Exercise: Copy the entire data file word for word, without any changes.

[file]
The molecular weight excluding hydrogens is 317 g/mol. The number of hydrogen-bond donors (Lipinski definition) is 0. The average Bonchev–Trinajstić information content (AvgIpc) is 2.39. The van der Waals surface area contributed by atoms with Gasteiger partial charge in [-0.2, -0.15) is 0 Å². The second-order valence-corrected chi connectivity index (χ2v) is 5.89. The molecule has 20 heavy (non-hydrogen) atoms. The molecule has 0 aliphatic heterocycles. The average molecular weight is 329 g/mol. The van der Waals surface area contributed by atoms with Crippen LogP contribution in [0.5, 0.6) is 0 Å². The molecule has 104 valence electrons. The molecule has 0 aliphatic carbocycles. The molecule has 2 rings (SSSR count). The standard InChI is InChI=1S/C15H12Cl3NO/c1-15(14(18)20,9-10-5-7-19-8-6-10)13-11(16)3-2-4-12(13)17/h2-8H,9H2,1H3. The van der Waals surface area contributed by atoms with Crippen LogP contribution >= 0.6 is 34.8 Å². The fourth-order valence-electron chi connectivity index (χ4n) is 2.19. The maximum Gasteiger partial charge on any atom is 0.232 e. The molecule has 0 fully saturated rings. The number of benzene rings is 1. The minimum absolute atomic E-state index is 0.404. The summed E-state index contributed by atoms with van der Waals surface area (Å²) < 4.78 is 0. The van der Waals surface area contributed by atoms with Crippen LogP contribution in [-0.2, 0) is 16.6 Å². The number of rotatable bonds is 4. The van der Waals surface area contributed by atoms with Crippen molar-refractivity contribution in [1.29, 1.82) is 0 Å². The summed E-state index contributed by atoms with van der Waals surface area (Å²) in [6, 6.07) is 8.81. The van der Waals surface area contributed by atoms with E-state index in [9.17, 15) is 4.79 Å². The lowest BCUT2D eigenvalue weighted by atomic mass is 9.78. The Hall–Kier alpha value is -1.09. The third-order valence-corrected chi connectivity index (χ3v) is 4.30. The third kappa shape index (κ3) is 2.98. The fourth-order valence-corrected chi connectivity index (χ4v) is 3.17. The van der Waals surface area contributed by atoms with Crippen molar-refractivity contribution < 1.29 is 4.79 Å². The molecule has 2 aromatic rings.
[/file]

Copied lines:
The molecular weight excluding hydrogens is 317 g/mol. The number of hydrogen-bond donors (Lipinski definition) is 0. The average Bonchev–Trinajstić information content (AvgIpc) is 2.39. The van der Waals surface area contributed by atoms with Gasteiger partial charge in [-0.2, -0.15) is 0 Å². The second-order valence-corrected chi connectivity index (χ2v) is 5.89. The molecule has 20 heavy (non-hydrogen) atoms. The molecule has 0 aliphatic heterocycles. The average molecular weight is 329 g/mol. The van der Waals surface area contributed by atoms with Crippen LogP contribution in [0.5, 0.6) is 0 Å². The molecule has 104 valence electrons. The molecule has 0 aliphatic carbocycles. The molecule has 2 rings (SSSR count). The standard InChI is InChI=1S/C15H12Cl3NO/c1-15(14(18)20,9-10-5-7-19-8-6-10)13-11(16)3-2-4-12(13)17/h2-8H,9H2,1H3. The van der Waals surface area contributed by atoms with Crippen LogP contribution >= 0.6 is 34.8 Å². The fourth-order valence-electron chi connectivity index (χ4n) is 2.19. The maximum Gasteiger partial charge on any atom is 0.232 e. The molecule has 0 fully saturated rings. The number of benzene rings is 1. The minimum absolute atomic E-state index is 0.404. The summed E-state index contributed by atoms with van der Waals surface area (Å²) < 4.78 is 0. The van der Waals surface area contributed by atoms with Crippen LogP contribution in [-0.2, 0) is 16.6 Å². The number of rotatable bonds is 4. The van der Waals surface area contributed by atoms with Crippen molar-refractivity contribution in [1.29, 1.82) is 0 Å². The summed E-state index contributed by atoms with van der Waals surface area (Å²) in [6, 6.07) is 8.81. The van der Waals surface area contributed by atoms with E-state index in [9.17, 15) is 4.79 Å². The lowest BCUT2D eigenvalue weighted by atomic mass is 9.78. The Hall–Kier alpha value is -1.09. The third-order valence-corrected chi connectivity index (χ3v) is 4.30. The third kappa shape index (κ3) is 2.98. The fourth-order valence-corrected chi connectivity index (χ4v) is 3.17. The van der Waals surface area contributed by atoms with Crippen molar-refractivity contribution < 1.29 is 4.79 Å². The molecule has 2 aromatic rings.